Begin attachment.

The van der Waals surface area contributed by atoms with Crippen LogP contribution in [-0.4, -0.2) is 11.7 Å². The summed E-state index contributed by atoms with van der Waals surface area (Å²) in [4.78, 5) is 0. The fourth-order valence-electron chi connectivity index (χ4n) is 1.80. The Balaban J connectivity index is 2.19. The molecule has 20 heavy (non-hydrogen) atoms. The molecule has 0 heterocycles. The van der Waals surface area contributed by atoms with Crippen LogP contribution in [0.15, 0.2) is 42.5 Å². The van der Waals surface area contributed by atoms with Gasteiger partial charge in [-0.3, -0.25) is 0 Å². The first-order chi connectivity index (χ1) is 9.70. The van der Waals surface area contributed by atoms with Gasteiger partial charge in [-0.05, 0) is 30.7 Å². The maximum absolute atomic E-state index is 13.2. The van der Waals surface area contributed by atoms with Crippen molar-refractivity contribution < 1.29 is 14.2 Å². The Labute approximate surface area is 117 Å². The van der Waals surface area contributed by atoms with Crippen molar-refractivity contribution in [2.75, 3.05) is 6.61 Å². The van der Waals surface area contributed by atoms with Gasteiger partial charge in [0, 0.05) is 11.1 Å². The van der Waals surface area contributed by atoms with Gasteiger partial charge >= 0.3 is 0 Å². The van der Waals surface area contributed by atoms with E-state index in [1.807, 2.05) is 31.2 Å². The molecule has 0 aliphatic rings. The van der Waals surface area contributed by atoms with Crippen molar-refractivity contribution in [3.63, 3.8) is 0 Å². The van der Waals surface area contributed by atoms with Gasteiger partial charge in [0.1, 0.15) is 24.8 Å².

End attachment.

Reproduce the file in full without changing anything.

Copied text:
The van der Waals surface area contributed by atoms with Crippen LogP contribution in [-0.4, -0.2) is 11.7 Å². The summed E-state index contributed by atoms with van der Waals surface area (Å²) in [4.78, 5) is 0. The fourth-order valence-electron chi connectivity index (χ4n) is 1.80. The Balaban J connectivity index is 2.19. The molecule has 20 heavy (non-hydrogen) atoms. The molecule has 0 heterocycles. The van der Waals surface area contributed by atoms with Crippen LogP contribution in [0.15, 0.2) is 42.5 Å². The van der Waals surface area contributed by atoms with Gasteiger partial charge in [-0.3, -0.25) is 0 Å². The first-order chi connectivity index (χ1) is 9.70. The van der Waals surface area contributed by atoms with Gasteiger partial charge in [-0.05, 0) is 30.7 Å². The maximum absolute atomic E-state index is 13.2. The van der Waals surface area contributed by atoms with Crippen molar-refractivity contribution < 1.29 is 14.2 Å². The Labute approximate surface area is 117 Å². The van der Waals surface area contributed by atoms with Crippen molar-refractivity contribution in [2.75, 3.05) is 6.61 Å². The van der Waals surface area contributed by atoms with Gasteiger partial charge in [0, 0.05) is 11.1 Å². The van der Waals surface area contributed by atoms with Gasteiger partial charge >= 0.3 is 0 Å². The van der Waals surface area contributed by atoms with E-state index in [1.807, 2.05) is 31.2 Å². The molecule has 0 aliphatic rings. The van der Waals surface area contributed by atoms with Crippen molar-refractivity contribution in [3.63, 3.8) is 0 Å². The van der Waals surface area contributed by atoms with Gasteiger partial charge in [0.1, 0.15) is 24.8 Å².